oa Alternation - Globalisation and modern South African black political thought: John Langalibalele Dube and Anton Muziwakhe Lembede

Volume 15, Issue 2
  • ISSN : 1023-1757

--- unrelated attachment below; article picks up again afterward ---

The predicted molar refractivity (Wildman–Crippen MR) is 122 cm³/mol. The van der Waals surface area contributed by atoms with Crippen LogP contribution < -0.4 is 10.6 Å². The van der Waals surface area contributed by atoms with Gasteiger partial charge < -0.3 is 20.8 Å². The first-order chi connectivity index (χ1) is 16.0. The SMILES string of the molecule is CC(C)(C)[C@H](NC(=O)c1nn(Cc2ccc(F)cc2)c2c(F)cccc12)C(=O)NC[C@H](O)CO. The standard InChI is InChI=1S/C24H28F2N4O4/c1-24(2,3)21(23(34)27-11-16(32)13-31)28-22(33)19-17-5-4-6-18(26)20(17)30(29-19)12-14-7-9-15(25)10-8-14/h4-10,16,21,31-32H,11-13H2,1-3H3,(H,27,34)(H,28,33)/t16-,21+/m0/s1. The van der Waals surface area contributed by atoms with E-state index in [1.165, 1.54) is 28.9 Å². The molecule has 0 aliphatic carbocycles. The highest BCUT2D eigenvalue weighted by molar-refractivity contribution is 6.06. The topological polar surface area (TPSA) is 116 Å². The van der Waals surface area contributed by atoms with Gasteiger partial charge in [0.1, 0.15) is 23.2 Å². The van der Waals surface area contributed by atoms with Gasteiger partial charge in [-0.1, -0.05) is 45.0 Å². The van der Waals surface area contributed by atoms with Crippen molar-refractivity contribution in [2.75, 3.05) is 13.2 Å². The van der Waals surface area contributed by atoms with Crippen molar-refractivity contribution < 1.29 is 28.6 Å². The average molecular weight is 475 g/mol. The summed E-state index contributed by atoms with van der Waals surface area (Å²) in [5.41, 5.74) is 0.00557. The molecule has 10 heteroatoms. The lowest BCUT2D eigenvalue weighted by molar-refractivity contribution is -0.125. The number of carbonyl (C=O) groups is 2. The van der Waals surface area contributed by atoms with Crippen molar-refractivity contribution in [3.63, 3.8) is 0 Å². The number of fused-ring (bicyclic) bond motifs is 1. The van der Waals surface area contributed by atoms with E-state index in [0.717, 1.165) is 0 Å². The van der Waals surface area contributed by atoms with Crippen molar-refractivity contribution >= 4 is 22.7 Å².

The advent of globalisation in South Africa has been a focal point around which modern black political thought has revolved. The founding moment of this capitalist integration in context of South Africa has been the discovery of minerals first in Kimberley and later in the Witwatersrand towards the end of nineteenth century. The impact of the novel experiences of industrialization and urbanisation, ushered into the social and political milieu of the black South Africans has been phenomenal. They engendered a global consciousness and an awareness by the indigenous people of their subordinate and marginal role within the global system. It is this deeply felt sense of marginality which different black political thinkers have grappled with since the beginning of twentieth century. The main contours of this political response have moved from wholesale acceptance of universalist promise of global capitalism without questioning its ethnocentrism towards nativist affirmation of African particularity and disavowal of Eurocentric capitalist universalism. What this essay would want to argue is that each of these two positions had its own merits and demerits.

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